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Can urban resilience cope with earthquakes?

    Earthquakes are devastating at different levels. They impact the cities, the organizations and the persons. Though short in duration, they may destroy not only infrastructures but our historical heritage too. They talk about an irrational fear: the destruction of our matrix. According to C. Strupp (1), it is estimated that earthquakes caused 2 million deaths during the 20st century.

    The questioning related to urban resilience and earthquakes refers to the ability of organizations to withstand such hazards without compromising their daily operations. But theories differ greatly on the ability of organizations to learn from such disruptions, and if they do, how and under what circumstances. In an article published in 1996, L. Comfort underlined the complexity of the methodology to assess self-organizing processes in disaster environment due to the number of agents involved in performing too many different functions simultaneously under radically altered conditions (2).

    Nonetheless, there is no doubt that a city like San Francisco is deeply committed in the preparation, anticipation, adaptation steps in case of a quake (3). The “preparedness maps” published by a number of cities under threat are outstanding. But is there any evidence that the remarkable risk management policies developed by those cities will lead to resilience? A report published by The World Bank (4) highlights the benefits of an interesting tool. Risk modelling can simulate consequences of past centuries natural disasters when they would happen today. But at this stage, it seems difficult to evaluate whether such tool could improve the recovery, or the resilience, of a city hit by a quake. In an extensive and documented paper on Mexico City’s 1985 earthquake (5), one of the most destructive of the past century, Diane E Davis, MIT, underlines the difficultly of assessing the appropriate time frame for a city recovery. In the case of Mexico City, the infrastructure damages were still visible fifteen years after the quake. But what is interesting is to see that the bounce back logic pushed by authorities did not answer the population expectations, particularly among the poorest, willing to regain their “dignity”, while nothing was done in favor of temporary shelters or first emergency care but everything to restore the services that enabled the city economic dynamism. This shows that eventually, a city can recover its infrastructure and economic fundamentals without providing the means for restoring the well-being and well-living any population is aiming at. In such case, speaking of resilience seems inappropriate, at least seen from the point of view of the urban citizen. On the contrary, when citizens decide to refuse the restrictions imposed by an autocratic administration, take charge of their own lives and develop their skills, and this happened precisely in the case of Mexico City, then, as underscored by D.E. Davis, the notion of resilience might be applied as much to the people as to the city itself.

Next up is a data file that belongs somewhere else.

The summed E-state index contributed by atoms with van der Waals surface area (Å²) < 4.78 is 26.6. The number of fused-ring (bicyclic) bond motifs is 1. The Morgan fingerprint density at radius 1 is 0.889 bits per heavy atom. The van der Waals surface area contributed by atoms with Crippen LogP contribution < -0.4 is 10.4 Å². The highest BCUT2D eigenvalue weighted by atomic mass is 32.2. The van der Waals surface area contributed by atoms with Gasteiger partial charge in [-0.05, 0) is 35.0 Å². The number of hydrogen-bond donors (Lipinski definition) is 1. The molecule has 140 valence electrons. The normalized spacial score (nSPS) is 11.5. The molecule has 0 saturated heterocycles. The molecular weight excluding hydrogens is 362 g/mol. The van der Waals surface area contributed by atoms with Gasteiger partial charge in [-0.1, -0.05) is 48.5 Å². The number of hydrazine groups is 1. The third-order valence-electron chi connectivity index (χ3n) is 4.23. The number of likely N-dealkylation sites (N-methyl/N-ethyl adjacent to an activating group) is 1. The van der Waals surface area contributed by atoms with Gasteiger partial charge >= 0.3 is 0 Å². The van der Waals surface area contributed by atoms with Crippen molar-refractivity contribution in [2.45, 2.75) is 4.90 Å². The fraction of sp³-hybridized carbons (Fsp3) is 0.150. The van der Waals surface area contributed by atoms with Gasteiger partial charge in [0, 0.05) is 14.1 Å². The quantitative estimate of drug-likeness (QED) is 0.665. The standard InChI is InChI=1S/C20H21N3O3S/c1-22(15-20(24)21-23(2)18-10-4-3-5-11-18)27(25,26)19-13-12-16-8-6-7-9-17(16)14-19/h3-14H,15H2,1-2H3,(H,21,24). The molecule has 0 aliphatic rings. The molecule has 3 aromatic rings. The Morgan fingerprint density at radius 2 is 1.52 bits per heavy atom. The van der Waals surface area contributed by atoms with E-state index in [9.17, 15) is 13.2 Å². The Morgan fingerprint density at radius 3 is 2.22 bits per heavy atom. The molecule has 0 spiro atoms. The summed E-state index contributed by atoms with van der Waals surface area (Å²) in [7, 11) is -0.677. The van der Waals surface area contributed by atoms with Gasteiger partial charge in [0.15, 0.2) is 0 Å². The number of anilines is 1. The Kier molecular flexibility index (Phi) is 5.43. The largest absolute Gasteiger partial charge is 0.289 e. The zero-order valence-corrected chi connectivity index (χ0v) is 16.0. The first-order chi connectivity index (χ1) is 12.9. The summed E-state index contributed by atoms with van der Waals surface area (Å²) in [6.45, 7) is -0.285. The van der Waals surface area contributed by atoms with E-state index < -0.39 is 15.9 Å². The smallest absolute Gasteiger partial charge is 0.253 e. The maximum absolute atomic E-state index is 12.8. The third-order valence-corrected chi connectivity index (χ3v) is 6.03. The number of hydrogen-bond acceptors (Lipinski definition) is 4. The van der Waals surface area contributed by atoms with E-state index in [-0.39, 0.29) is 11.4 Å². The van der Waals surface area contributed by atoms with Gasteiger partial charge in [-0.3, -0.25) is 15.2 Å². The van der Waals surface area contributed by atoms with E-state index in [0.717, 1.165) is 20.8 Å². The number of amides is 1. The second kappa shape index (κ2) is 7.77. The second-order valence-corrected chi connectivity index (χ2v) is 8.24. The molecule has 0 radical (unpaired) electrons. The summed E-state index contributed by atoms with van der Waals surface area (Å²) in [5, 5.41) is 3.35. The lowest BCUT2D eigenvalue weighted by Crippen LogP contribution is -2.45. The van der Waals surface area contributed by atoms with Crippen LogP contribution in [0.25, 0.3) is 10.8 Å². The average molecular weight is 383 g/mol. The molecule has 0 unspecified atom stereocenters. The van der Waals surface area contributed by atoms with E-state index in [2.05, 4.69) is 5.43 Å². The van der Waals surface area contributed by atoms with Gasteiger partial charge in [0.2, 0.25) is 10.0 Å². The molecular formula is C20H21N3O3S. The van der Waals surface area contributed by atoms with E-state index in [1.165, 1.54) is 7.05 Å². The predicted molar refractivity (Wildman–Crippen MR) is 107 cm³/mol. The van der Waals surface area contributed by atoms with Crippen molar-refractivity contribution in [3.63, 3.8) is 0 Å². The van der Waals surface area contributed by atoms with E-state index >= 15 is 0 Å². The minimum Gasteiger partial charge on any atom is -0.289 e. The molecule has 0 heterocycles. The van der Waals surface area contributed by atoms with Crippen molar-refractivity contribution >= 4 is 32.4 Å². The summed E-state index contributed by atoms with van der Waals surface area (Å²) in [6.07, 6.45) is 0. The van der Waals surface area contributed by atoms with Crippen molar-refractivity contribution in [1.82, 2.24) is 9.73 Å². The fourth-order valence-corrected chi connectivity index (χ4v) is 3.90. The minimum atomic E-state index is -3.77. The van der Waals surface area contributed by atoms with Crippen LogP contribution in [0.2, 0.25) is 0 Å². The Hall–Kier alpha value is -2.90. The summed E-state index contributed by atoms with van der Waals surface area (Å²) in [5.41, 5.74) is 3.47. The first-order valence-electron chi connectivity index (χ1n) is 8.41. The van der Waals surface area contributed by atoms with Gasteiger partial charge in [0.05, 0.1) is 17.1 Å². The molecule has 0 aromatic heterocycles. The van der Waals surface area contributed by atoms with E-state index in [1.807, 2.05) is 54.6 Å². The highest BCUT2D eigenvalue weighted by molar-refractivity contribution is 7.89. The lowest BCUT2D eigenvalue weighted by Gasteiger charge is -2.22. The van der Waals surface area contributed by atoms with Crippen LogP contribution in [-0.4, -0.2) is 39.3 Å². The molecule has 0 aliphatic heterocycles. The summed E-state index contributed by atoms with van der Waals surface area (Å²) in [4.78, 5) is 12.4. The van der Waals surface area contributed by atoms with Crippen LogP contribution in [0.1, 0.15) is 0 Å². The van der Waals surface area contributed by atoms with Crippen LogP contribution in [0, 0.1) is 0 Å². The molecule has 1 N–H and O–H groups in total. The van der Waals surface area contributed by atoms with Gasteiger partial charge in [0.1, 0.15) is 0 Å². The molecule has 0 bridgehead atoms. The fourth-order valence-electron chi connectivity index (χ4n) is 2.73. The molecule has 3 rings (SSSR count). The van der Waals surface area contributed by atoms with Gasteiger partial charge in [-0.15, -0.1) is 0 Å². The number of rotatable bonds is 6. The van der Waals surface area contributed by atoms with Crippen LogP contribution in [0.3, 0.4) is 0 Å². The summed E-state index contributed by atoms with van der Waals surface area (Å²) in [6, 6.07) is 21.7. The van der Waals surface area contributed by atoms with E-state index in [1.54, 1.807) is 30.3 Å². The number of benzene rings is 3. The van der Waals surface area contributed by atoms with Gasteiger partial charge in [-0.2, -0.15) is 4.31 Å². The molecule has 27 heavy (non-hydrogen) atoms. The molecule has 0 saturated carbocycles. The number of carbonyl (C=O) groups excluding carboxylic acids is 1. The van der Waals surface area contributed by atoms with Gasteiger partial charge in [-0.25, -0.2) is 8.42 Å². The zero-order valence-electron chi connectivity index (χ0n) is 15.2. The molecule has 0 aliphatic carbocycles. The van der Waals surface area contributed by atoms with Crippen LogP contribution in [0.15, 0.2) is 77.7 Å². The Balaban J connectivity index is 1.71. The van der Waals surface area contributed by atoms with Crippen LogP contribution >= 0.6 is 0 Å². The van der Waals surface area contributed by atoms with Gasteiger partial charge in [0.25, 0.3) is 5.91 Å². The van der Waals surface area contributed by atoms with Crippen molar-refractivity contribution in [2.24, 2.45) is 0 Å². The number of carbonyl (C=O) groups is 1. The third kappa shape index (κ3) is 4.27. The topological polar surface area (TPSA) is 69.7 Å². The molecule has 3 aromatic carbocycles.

Will cities threaten by seismic hazards learn from the past in general and from Mexico City in particular? How impacting are the development of democracy and the level of citizen’s empowerment? In an ideal world, a resilient city should at least find the means for improvement during the unavoidable aftershocks that no one can ignore. The questioning about vulnerability, at the interface between recovery and resilience led to the below work. The broken glass refers to fears and fragility, while two iconic symbols raise the issue of cities vulnerability.

    More on the above photographic work can be found here





    (5) The resilient city, Vale & Campanella, page 255

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